Age-Old Wisdom: Cannibal Tribe of Indonesia Smoke Corpses, Chop Off Fingers When Relatives Die

Pomidor Quixote
Daily Stormer
December 10, 2019

Imagine referring to that thing as “a human being.”

“Pope” Francis said that we have to learn from the age-old wisdom of indigenous tribes in order to save the planet, so here’s another indigenous tribe to learn from.

After all, what better source of wisdom than basic lifeforms stuck in a loop of doom?

Daily Mail:

This is the former cannibal mountain tribe who amputate the fingers of women to appease the dead and smoke ancestors daily to preserve their mummified bodies.

The indigenous Dani tribe live in the isolated Baliem Valley in West Papua, Indonesia, and were discovered by a Western scientist 80 years ago.

Huntsman are pictured wearing a Koteka, commonly referred to as a penis sheath, and the women’s bodies are flecked with white paint.

Macabre traditions dating back 250 years include greasing mummified bodies with pork fat and using a stone axe to remove the fingertips of a tribeswoman every time she loses a close relative.

The ritual is meant to emphasise the pain of the woman’s loss and to appease the dead relative.

Similarly grotesquely, the tribe has been heavily linked with cannibalism in the past, although neither gruesome tradition has taken place in the tribe since the 1990s.

The images were captured by Italian travel photographer, Gianluca Chiodini, 41, who spent days finding the isolated mountain tribe.

After using various means of transport to reach the secluded Dani people, Mr Chiodini was greeted with ‘kindness’ and was stunned when he saw the mummified remains of a 250-year-old chief.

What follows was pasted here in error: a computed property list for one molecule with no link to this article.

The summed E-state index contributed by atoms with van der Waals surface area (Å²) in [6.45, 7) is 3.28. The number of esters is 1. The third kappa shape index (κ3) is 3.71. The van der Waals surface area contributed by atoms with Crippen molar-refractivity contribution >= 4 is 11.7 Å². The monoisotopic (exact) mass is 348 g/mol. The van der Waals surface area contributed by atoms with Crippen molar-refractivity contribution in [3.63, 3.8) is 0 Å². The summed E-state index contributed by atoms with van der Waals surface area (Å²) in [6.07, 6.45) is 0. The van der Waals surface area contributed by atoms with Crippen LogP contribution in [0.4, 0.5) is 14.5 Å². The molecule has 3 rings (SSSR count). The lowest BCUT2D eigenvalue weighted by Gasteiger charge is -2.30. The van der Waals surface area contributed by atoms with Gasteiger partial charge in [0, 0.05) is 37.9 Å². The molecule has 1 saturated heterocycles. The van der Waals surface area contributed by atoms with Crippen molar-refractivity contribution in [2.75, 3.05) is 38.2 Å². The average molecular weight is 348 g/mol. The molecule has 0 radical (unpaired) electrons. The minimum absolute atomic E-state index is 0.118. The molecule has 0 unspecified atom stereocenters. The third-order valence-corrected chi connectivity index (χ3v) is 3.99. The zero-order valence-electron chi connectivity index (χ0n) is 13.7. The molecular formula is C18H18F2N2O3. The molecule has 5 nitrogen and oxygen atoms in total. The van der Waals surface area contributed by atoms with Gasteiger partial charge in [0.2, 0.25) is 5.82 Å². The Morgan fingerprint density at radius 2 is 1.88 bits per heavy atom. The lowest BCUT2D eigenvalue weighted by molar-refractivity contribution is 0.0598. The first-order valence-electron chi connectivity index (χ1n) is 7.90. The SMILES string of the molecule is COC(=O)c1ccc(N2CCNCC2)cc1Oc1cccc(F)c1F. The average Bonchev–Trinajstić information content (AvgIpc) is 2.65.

The Dani are the most beautiful tribe in the region by far. The men wear penis sheaths (Koteka) and wild boar tusks as rings through the nose with colourful face paints – you’re left in no doubt you’re looking at warriors,’ explained Mr Chiodini.

‘I studied mummification before I arrived but knew it would only be luck that allowed me to actually see one of the preserved corpses.

‘The Dani are said to keep seven mummies in total but only two can be seen by foreigners.’

They are so beautiful that even their kids look evil.

People who don’t associate the word “beautiful” with this tribe have been brainwashed by the Western concept of beauty.

To preserve the body, it is greased every day with a balm made with pork fat and a fire is lit that burns for up to six hours. All this has been happening daily for 250 years.’

He continued: ‘The mummy is kept protected in a hut where access is strictly forbidden and only a select few are allowed to touch the dead.

‘The mummy I saw was a village chief and his name was Wimontok Mabel. He was a glorious warrior. He lived more than 250 years ago and had 25 wives. Peace to his soul.’

Doing weird oil massages to corpses every day is an age-old practice that helps them live in harmony with the environment.

We should learn from this and maybe even adopt their way of living, because unlike us, they don’t change the weather.

The Dani people were discovered by an American zoologist in 1938, which was the first time their existence was recorded by an outsider.

Zoologist Richard Archbold was on an expedition to New Guinea when he spotted the Dani people from a plane.

According to Mr Chiodini, there have been some major changes to the tribe in the past 80 years but some key traditions are still upheld.

Cannibalism has been left in the past though, and now they prefer to have pig festivals. Men kill a pig with a bow and arrow while women prepare an open air ‘steam oven’ using leaves. In the end everyone eats the pig.’

They previously did that to their own, but now they do it to a pig. That may look like Progress, but it’s actually a sign that they’ve been corrupted by outside influence and thus, more likely to change the climate due to meat being bad for the environment and stuff.

Mr Chiodini said he was pleased to capture the beauty of the Dani people and preserve the traditions in his work.

He added: ‘Despite their aggressive look and the isolation they live in, they are friendly. It can take a little while for them to trust outsiders which is why I decided to take some time and spend some days with them.

‘Slow photography’ is always a winning strategy and hopefully people can see that there is beauty everywhere.’

Yes, beauty is everywhere.

Just take a look at this:

Do you see the beauty? It’s in there… somewhere.